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Daria Danilova

Digital Journal of Illustration

Daria Danilova

diving into the feelings

Tell me a bit about you and your background: where are you from/ where did you study?

I’m Daria, a full-time freelance illustrator. I was born and raised in a small village near Moscow, Russia until I moved to the city. I always like to spend much time drawing but I wasn’t very serious about that for a long time. After I graduated from Pedagogical University I changed my way and decided to dedicate myself to the digital industry. Thus I started learning raster and vector graphics and found a job in an advertising agency. I worked as a graphic designer for several years. That was my first job where I was able to apply my passion for drawing working on some real clients’ projects. Around the same time, I discovered many talented illustrators of children’s books and greeting cards. These amazing people inspired me to develop my illustration skills and invest a lot of time in research, reading and practicing. In a nutshell, my career began with self-education.
A year ago, I started to draw and design my own product line of illustrated paper goods. And I’m happy to realize that, as a result, my knowledge and experience in graphic design allows me to find a good mix of graphic design and illustration. Creating and illustrating stationery is a whole new world for me, but I really love it.

What’s your earliest memory of drawing/ creating?
In a house where I grew up, there were many landscape paintings on the walls. I remember that one day they suddenly attracted my attention as if I’d never seen them before. I took my gouache and paper and tried to reproduce one. It was a brook in a green forest. Now I realize that was my first drawing after which I really began trying to draw for my own pleasure. I guess I was about 13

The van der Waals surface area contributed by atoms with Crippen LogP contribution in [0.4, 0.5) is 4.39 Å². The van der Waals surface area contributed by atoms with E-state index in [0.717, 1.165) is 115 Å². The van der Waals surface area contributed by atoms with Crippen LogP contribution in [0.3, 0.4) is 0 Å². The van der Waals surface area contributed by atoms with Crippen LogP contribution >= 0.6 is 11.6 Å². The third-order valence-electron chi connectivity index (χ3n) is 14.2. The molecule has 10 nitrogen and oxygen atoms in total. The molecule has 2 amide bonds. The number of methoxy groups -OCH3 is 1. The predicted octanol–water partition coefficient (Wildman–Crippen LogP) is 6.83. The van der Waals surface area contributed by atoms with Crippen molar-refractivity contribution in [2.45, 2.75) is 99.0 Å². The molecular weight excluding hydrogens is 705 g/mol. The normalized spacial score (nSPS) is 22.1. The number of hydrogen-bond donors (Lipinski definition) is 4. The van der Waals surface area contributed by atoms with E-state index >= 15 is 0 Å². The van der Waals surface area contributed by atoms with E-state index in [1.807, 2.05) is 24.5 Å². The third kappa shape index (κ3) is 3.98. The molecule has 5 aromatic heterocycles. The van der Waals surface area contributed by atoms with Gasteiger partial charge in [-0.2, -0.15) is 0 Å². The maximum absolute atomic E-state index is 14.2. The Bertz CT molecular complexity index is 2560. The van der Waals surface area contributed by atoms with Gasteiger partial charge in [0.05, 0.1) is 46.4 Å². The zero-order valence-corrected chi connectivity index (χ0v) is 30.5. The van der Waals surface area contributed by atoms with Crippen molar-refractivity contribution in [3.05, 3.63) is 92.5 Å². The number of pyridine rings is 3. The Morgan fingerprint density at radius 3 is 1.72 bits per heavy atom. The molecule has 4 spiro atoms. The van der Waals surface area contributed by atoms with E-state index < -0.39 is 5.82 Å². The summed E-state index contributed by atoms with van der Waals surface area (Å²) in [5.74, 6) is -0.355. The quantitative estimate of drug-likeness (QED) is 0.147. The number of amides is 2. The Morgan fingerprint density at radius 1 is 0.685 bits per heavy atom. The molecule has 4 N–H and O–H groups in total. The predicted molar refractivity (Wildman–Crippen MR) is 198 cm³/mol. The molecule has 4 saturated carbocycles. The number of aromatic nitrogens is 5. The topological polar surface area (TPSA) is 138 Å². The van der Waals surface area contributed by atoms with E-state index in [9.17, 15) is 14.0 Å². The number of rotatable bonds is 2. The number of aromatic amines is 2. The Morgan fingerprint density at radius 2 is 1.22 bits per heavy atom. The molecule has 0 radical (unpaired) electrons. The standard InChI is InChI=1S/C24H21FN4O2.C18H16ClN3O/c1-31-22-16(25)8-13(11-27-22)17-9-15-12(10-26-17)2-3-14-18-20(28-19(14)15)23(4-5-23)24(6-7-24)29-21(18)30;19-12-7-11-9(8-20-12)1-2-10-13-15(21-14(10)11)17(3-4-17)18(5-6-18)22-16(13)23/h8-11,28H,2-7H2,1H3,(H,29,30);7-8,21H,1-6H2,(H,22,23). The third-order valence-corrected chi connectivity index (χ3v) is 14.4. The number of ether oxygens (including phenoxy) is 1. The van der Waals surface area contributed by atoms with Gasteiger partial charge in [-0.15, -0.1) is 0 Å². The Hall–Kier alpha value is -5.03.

When did you start to dedicate to the world of illustration?
During my work as a graphic designer, over 5 years ago, I also started working as a freelance illustrator after office hours. My first clients came to me from my friends, familiars, and social media, where I always shared my works and let people know about my learning process and illustrations. After a while, I started to cooperate with game studios and publishers and become a full-time illustrator in 2016.

With what technique are you more comfortable? What do you think about digital painting? Which one do you prefer to illustrate?
I’ve dedicated myself exclusively to digital painting at the moment. My creative process always starts and ends in front of a computer screen. A few years ago I usually used my sketchbook for initial sketches. But over time I realized that even drawing rough initial sketches using my software is more comfortable and efficient for me. To be honest, I’d been hesitating a lot before I make that decision, telling myself “I should use my paper sketchbook because many artists work this way!” But then I just listened to myself and tried to focus on my own current aspirations. Using digital techniques helps me to represent my visual language and express my feelings and artistic vision. It also helps me to be more flexible with my projects and I really
appreciate that. However, it doesn’t mean I never return to traditional tools. Experimenting with different techniques, styles, and ideas is one of the great ways to learn something new and step outside of a comfort zone.

Your work is so unique and speaks to your sense of trees and flowers, can you tell me about your journey to finding this point in your work? Do you think you are still searching?